Dealing with italics in bibtex files exported from Mendeley

TL;DR Tags for italicized text in bibtex file generated by Mendeley are not compatible with BibTeX/LaTeX. This is still an issue as of August 2015. I wrote a Python script to fix the tags from <i> and </i> to \textit{}.

I decided to write my Ph.D. thesis in LaTeX because I wanted the culmination of my years of work to beautifully presented. One blip I have encountered though is with my references in the bibtex file generated by the Mendeley reference manager I use. First, let me just say that Mendeley is awesome; I’ve used it for about 6 or 7 years now and has been incredibly useful: I collect, skim, and read a lot of journal articles so it’s been a huge time-saver with its annotation and searching functions. I also have used the plugin for citing in LibreOffice Writer, which has been great (except for this one weird glitch that I think may be related to citing within tables).

So what’s my problem? I needed species and gene names to be italicized in the article titles. This is accomplished by adding <i> and </i> tags in the title field of the Mendeley desktop application, here surrounding the genus name Bacteroides:

ref_in_mendeley_2But these tags are unchanged in titles of the Mendeley-generated bibtex file:


Which this leads to incorrect characters in the citation of the document:


Am I the first to encounter this problem? It doesn’t seem so. Perhaps there aren’t many Biology graduate students writing their theses in LaTeX. Or perhaps those that do don’t care about proper italicization. I myself am not really a stickler for these details, but some people are and these people may be on the committees that decide the fate of lowly graduate students like me.

I corresponded with the Mendeley Support team on Twitter to see if perhaps they had a fix to this italics tag problem:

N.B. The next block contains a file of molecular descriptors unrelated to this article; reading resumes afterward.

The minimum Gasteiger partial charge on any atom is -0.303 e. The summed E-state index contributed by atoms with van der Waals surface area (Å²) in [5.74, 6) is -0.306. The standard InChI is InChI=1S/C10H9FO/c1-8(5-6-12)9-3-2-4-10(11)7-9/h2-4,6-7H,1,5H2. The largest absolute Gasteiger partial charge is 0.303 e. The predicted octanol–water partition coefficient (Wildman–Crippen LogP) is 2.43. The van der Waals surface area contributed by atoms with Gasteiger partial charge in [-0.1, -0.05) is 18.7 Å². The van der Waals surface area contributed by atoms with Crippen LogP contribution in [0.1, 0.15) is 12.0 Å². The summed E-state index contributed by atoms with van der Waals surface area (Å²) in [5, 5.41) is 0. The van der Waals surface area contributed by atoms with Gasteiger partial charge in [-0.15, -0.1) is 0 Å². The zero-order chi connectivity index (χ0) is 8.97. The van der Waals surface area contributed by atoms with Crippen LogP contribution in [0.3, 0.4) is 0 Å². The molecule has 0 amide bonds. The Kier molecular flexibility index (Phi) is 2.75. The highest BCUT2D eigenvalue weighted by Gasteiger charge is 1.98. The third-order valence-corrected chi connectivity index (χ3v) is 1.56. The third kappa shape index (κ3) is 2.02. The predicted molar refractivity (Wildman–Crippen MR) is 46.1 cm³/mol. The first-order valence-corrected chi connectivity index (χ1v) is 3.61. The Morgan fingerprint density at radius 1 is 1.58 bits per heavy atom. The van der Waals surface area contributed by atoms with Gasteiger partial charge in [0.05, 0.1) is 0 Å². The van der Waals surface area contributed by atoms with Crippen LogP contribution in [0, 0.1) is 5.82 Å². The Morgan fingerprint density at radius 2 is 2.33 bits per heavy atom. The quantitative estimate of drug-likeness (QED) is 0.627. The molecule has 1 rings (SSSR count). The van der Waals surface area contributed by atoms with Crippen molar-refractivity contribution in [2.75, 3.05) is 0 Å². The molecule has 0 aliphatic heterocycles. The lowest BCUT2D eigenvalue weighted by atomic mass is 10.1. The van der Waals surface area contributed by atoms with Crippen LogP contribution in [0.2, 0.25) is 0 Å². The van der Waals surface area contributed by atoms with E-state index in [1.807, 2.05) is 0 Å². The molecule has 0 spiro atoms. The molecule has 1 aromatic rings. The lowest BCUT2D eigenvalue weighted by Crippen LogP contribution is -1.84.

Screenshot from 2016-01-11 17:22:24

The only solution then was to repair the bibtex file myself, which though it is a bit annoying, is actually very straightforward. I wrote the Python script below to change the html-like tags to LaTeX ones*.

For this script to work as is, the following requirements must be met:

  • Python version 2.7 needs to be installed (Python 3 may work; haven’t tested)
  • The script needs to be in the same directory as the bibtex file it is meant to process.
  • The bibtex file must be named “bibliography.bib”; a new file called “new_bibliography.bib” will be generated that has all instances of the <i> and </i> tags replaced with the LaTeX \textit{} command. (Note: be very careful that all instances of <i> and </i> are correct in the Mendeley title field!)


# By: Kathy Lam
# Date: January 11, 2016
# Purpose: Replace all instances of "<i>" with "\textit{"
#          and "</i>" with "}" in bibtex file generated by Mendeley

oldbib = open("bibliography.bib", "r")
newbib = open("new_bibliography.bib", "w")

for line in oldbib:
    if line.startswith("title"):
        if "<i>" in line:
            fixed_open_tags = line.replace("<i>", "\\textit{")
            fixed_both = fixed_open_tags.replace("</i>", "}")


In Windows, I think the script can be executed by double-clicking for those who want to avoid using the command-line. On a Mac, the file permissions must be changed to allow it to be executable, which I think has to be done through the command line using `chmod +x []`; and if you want to execute the script by double-clicking, the extension of the script should be changed from .py to .command.

Here is the reference after the italics have been fixed — huzzah!:


And, for completeness’ sake, here is the corrected bibtex file entry:


*To make the script as universal as possible, I avoided using libraries like BibtexParser. I hope that this script might be useful to someone out there trying to google a solution to this problem…



  1. As of my version (1.16.2) this does not work anymore, since Mendeley will escape the HTLM tags. However, a little modification to the script fixes the issue.